The Old Testament book of Esther is the other book that does not directly refer to God. Unlike the Song of Solomon, it is an historical book. The documented past events chronicled in the book foreshadow the future events that will take place during the last half of Daniel’s 70th week. That is, the first 3½ years of the Day of the Lord.
In the shadow, Christ is typified by King Xerxes, the king who sought a wife to replace the former queen. His former queen, Vashti, refused his invitation to a banquet. Vashti is a type of the apostate Jewish nation. Christ’s Bride is typified by Esther, the queen whose timely intercession foils the plot of the wicked Haman, a type of the Antichrist.
Not surprisingly, the similarities between the shadow and what Revelation shows us about our heavenly calling are remarkable. In the shadow, Esther completes two equal periods of beauty preparations before being called to the palace. In the revelation of the mystery-plan, the Church must fulfill two great Days of preparation (Today and Tomorrow) on the earth before being called to appear before the King.
Esther is taken to the king’s palace in the seventh year of his reign. The Bride is taken to Heaven on the 7th Day of God’s prophetic great Week. On the third day, Esther puts on her royal robes and stands in the inner court of the king’s palace, wherein she finds favor and is offered half the kingdom. Similarly, on the 3rd great Day, the Bride of Christ will be clothed with immortality and caught up to stand in the inner court of Heaven, wherein she will find favor and become a joint-heir with Christ.
In Esther, the wicked Haman devises a plot to destroy all of her people (the captive Jews) throughout the Persian kingdom. Soon after Esther is selected to become the king’s wife, she learns of Haman’s plot to annihilate her people. Talk about going from a great high to a tremendous low! . In Revelation, the Devil conspires with the Beast to destroy God’s people.
All at once Esther has a decision to make. Does she hide her identity or risk her life by pleading her case before the king? To approach the king without being summoned is punishable by death, queen or not. Remember, she is the new replacement for the previous queen. The king had no qualms about getting rid of his former wife. Remember, too, that all of this is happening in the context of the Jews in captivity. In the natural, it looks as if God has given up on His people. But we know better!
Esther’s uncle, Mordecai, reminds her: “perhaps you have come to the kingdom for such a time as this.” Her timely intercession inside the palace foils the plot of Haman and saves her people. Likewise, now seated before the throne as joint-heirs and co-rulers with Jesus, we sing the song of Moses and the song of the Lamb in Revelation, which directs the seven angels to pour out God’s wrath to take away, consume, and destroy the dominion of the Antichrist.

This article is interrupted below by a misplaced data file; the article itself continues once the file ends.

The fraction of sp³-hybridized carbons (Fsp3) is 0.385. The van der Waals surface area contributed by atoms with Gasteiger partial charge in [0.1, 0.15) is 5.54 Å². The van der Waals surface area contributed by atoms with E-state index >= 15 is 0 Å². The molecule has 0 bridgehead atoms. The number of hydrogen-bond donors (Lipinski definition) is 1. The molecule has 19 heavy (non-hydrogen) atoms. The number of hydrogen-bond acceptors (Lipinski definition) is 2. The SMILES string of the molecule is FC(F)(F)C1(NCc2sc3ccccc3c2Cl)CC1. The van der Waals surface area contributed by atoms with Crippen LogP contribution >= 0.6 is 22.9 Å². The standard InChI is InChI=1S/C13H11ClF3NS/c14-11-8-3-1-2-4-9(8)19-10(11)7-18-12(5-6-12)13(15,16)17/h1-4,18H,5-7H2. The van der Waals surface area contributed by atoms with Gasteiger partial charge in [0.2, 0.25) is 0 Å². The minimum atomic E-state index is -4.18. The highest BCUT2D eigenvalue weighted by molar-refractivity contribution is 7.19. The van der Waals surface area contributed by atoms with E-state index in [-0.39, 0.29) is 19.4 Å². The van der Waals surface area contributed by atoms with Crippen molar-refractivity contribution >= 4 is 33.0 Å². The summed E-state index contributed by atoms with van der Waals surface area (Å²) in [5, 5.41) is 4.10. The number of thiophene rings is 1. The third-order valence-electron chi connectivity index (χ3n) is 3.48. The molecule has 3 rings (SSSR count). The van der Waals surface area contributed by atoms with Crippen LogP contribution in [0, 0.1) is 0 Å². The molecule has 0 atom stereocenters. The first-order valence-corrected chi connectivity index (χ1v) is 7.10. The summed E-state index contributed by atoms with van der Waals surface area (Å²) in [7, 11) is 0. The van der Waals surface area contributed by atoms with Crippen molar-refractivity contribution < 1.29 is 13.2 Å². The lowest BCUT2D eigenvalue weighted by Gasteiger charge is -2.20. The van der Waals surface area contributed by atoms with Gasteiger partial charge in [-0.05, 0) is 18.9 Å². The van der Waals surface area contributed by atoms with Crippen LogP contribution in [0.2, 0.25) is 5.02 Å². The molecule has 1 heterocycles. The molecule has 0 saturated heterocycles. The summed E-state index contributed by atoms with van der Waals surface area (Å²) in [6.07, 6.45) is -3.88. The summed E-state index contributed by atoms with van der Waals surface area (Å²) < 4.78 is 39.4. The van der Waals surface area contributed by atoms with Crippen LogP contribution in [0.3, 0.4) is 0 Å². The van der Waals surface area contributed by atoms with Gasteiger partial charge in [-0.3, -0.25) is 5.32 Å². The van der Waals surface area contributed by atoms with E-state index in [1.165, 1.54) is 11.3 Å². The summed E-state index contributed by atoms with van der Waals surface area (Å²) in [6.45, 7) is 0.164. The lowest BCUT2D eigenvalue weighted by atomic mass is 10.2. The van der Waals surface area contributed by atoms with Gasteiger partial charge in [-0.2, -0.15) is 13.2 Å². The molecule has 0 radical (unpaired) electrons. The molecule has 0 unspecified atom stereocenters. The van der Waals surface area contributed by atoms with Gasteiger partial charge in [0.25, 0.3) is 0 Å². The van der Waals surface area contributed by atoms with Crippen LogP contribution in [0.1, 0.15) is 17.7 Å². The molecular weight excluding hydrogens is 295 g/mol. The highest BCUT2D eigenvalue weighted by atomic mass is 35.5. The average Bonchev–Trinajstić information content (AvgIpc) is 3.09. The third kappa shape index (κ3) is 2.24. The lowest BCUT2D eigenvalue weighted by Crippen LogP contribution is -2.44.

The Chronos Lesson: On one level, the book of Revelation was given to confirm the truths revealed by the apostles in the New Testament. On another level, the vision was given to reveal another great truth, the story within the story. That is, how the King and His heavenly Esther will intercede to thwart the plot of the Beast.
The events portrayed in the book of Revelation are the counterpart of the events in Esther. Esther is a mirror image of the heavenly Bride and the role she must fulfill at the end. The events portrayed in the book of Revelation are the end-time realities or objects that cast the ancient shadow of Esther.
In this sense, the book of Revelation portrays the intercession of the heavenly Esther: how she is prepared and selected, how she is taken to the heavenly palace to become the King’s wife, how she receives half of the kingdom, and how her timely appearance before the throne and intercession on the sea of glass contributes to the destruction of the Beast and the deliverance of her people.
This explains why those who overcome keep reappearing throughout the Revelation vision. Their new song of intercession is emphasized in chapter 14, so that we can glimpse the truth that the heavenly trumpeters (the seven angels) and the singers (the heavenly Esther) will make one sound to be heard in praise and thanksgiving to the Lord, so that the glory of God can be manifested on the earth. By the seventh bowl, a loud voice is heard from the temple of Heaven, saying, “It is done!”
On a personal note, this revelation of our heavenly calling radically changed my perspective and life’s pursuit. It changed how I viewed the end-times. It got me really excited about my future. Of course I looked forward to my full sanctification. But now I see the higher purpose—pun intended—of being caught up. We have a part to play. We get to bring vengeance against our accuser—Satan—and all his despicable lies played out in the lawless culture around us. I don’t mind admitting that I love to win!
It likewise brought me comfort in that God chooses us and places us in our time for a reason. Even though things in my life didn’t turn out the way I expected, I now have great hope. I know that when I am finally perfected and conformed completely to the image of my Savior and Lord, I shall perfectly complete my assignment, along with my brothers and sisters in the Lord. It is the hope of our heavenly calling as the heavenly Esther—aka: the Church, His Body, His Bride!